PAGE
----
To read more about persistent depressive disorder, check out the following stories from our community:
- When My Psychiatrist Said the Words ‘Treatment Resistant Depression’
- The Problem With Relentless Depression That Medication Can’t Relieve
- What You Need to Know About Persistent Depressive Disorder and ‘Double Depression’
Emetophobia is an intense fear of vomiting, usually triggered by a traumatic vomiting experience in the past. Like all phobias, emetophobia is characterized by an anxiety response and, in some cases, can be a manifestation of obsessive-compulsive disorder (OCD).
According to Ken Goodman, LCSW, some folks with emetophobia get anxious just seeing the “V” word at all. He said people with this condition often develop “protective behaviors” like avoiding new foods, closing their eyes during vomiting scenes in TV/movies and overcooking food to kill potential pathogens — all to avoid vomiting themselves or witnessing it in others.
Phobias like emetophobia may seem “silly” to some, but it’s important to remember they can be debilitating to the people affected by them. This is something Mighty contributor Claire Fox addressed in her piece, “The Reality of Emetophobia and How I’m Beating It“:
I simply couldn’t be around anyone, friend or not, that had been or was at risk of vomiting. Now this isn’t your standard “ew, that’s gross” reaction. Since I can remember, any incidence of vomiting has sent me into a blind panic, and I’ve often become so distressed I lose consciousness…
There was a point I just believed I was really strange and nobody could possibly help me, because I was a “freak” that panicked over something so ridiculous. For years it affected my life in a number of ways from my relationships, to my social life, to how I interacted with others.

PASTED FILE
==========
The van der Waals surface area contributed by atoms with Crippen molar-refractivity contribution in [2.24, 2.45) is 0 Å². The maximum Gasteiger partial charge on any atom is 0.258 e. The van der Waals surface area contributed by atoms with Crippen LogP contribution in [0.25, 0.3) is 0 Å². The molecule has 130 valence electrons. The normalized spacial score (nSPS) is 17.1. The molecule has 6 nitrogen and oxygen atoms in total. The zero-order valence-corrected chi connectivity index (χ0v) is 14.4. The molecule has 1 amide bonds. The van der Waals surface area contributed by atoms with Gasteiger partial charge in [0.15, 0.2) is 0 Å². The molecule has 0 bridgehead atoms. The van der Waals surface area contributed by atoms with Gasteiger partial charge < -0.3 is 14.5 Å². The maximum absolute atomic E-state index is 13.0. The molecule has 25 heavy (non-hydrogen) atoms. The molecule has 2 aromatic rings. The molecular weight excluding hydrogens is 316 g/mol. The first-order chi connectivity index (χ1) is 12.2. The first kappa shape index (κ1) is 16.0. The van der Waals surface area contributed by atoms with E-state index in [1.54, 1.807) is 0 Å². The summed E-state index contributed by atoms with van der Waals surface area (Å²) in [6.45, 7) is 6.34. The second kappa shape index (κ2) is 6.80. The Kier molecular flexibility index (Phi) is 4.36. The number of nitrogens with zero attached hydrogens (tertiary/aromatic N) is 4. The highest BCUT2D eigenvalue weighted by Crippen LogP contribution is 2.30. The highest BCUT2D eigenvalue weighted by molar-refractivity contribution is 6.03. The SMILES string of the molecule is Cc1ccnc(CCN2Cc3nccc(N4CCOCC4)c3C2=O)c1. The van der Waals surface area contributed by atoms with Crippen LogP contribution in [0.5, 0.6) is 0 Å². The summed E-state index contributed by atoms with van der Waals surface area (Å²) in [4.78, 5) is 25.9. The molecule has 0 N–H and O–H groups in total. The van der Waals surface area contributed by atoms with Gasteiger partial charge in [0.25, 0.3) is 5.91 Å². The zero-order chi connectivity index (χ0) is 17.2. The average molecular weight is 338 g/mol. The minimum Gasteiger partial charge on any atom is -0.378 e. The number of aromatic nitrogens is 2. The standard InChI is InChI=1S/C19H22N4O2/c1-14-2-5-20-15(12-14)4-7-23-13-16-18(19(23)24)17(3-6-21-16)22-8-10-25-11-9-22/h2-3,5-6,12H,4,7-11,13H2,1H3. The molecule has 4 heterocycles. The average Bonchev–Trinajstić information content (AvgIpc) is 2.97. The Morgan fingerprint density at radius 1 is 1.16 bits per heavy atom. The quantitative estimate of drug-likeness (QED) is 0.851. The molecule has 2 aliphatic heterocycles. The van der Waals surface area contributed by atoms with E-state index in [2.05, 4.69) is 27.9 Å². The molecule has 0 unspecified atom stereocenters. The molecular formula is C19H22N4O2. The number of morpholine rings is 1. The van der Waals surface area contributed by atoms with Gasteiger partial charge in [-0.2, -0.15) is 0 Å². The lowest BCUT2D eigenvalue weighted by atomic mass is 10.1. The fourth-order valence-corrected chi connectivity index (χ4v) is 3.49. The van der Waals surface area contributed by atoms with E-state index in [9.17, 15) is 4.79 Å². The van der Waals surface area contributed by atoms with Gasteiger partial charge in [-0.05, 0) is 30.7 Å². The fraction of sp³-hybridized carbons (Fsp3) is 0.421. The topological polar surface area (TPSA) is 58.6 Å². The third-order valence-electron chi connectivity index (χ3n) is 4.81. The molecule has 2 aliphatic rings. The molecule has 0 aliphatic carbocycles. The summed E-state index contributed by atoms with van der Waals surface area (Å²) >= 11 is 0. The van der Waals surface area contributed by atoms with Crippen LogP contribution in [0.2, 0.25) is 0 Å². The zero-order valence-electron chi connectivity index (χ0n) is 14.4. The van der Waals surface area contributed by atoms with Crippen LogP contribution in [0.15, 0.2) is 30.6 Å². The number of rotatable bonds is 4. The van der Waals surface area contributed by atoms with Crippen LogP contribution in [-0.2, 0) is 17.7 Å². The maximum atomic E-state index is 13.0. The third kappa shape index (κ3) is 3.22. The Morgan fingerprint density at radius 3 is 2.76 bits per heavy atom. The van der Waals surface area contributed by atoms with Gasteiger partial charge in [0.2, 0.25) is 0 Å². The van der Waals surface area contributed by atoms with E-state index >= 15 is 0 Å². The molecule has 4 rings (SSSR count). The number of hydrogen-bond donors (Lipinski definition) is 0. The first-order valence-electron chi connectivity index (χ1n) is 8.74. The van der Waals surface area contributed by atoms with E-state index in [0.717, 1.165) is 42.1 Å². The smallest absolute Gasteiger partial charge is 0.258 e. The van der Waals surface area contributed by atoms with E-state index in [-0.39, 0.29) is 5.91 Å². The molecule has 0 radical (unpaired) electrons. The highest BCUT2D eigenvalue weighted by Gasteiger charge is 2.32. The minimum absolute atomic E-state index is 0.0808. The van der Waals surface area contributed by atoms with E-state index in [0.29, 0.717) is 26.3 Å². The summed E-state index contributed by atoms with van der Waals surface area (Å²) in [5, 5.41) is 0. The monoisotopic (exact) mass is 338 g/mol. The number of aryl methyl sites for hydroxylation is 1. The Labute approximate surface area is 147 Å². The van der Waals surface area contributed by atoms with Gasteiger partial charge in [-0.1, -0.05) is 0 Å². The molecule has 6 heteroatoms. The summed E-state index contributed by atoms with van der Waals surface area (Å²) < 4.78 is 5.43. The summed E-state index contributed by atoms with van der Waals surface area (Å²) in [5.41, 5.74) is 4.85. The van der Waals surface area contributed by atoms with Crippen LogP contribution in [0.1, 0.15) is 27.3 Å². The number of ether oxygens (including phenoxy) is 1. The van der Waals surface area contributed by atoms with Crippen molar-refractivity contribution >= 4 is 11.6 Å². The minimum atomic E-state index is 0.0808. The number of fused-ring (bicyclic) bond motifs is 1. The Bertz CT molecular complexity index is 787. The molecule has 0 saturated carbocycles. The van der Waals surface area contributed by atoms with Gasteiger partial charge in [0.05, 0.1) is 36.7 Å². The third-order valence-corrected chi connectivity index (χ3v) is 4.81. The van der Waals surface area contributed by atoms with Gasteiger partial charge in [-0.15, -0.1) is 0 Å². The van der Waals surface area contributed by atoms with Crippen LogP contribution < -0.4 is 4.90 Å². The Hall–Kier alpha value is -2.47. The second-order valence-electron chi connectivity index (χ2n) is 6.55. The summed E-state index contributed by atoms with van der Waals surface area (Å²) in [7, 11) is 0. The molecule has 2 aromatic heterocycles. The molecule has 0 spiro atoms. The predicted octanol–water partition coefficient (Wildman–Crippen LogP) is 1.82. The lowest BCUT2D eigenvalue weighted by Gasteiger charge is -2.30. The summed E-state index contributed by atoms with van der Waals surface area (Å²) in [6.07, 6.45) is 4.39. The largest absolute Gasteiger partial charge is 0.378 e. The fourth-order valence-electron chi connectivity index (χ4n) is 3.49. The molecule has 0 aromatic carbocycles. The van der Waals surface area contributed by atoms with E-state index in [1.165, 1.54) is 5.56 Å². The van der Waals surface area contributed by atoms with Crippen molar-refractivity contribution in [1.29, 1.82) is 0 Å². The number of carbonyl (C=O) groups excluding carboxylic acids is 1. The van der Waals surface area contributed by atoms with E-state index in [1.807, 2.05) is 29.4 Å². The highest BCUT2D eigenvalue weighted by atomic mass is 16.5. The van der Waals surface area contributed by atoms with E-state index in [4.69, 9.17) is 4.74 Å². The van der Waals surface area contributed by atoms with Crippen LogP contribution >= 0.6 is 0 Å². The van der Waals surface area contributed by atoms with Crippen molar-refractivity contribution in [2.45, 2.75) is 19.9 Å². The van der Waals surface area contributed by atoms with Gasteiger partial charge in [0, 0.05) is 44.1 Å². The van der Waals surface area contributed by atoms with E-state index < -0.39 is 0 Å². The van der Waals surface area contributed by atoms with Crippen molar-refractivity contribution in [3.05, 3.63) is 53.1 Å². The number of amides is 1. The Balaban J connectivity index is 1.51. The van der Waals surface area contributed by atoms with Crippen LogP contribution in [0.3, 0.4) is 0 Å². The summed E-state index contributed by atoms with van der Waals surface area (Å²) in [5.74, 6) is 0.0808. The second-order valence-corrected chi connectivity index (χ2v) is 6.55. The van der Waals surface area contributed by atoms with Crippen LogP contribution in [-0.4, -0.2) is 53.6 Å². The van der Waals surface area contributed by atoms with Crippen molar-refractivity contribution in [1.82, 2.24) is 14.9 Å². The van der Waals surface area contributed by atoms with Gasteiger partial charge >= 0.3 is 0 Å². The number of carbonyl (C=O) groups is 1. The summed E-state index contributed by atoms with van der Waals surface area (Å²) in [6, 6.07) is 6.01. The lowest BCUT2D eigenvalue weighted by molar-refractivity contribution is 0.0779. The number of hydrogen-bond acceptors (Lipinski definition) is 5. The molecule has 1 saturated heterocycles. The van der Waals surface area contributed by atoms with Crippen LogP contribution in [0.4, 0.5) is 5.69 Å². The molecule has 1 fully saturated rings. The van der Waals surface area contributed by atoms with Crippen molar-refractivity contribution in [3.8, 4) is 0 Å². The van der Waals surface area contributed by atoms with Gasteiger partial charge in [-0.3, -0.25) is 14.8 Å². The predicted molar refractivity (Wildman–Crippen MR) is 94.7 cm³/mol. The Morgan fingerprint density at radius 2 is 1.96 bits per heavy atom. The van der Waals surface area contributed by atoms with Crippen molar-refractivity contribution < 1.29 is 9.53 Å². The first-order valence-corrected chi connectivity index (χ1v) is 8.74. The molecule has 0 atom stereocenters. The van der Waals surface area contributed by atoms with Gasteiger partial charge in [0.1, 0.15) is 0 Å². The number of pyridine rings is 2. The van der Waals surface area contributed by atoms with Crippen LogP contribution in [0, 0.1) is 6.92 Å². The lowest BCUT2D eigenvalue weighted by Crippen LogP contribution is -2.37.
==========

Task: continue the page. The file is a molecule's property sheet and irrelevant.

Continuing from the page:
Though this anxiety condition can dramatically affect a person’s quality of life, treating emetophobia is possible. Treatment typically involves cognitive behavioral therapy (CBT) and exposure and response prevention (ERP) — the latter of which is a common OCD treatment. In both kinds of treatment, a mental health professional will work with a client to correct faulty beliefs and reduce avoidant behaviors.
To read more about emetophobia and other phobias, check out the following stories:
- The Reality of Emetophobia and How I’m Beating It
- What It’s Like to Live With Emetophobia: The Fear of Vomiting
- Why You Should Never Make Fun of Someone With a Phobia
Whether you are struggling with an inability to experience pleasure because of anhedonia, have trouble naming your emotions because of alexithymia, or are going through something else entirely, you deserve support. Anxiety and depression can manifest in a lot of ways, and if you find yourself struggling please reach out to trusted loved ones and healthcare professionals.
If you or someone you know needs help, visit our suicide prevention resources page. If you need support right now, call the National Suicide Prevention Lifeline at 1-800-273-8255 or reach the Crisis Text Line by texting “START” to 741741.
Lead GettyImages photo via DariaNK. GettyImages photos in piece via nadia_bormotova.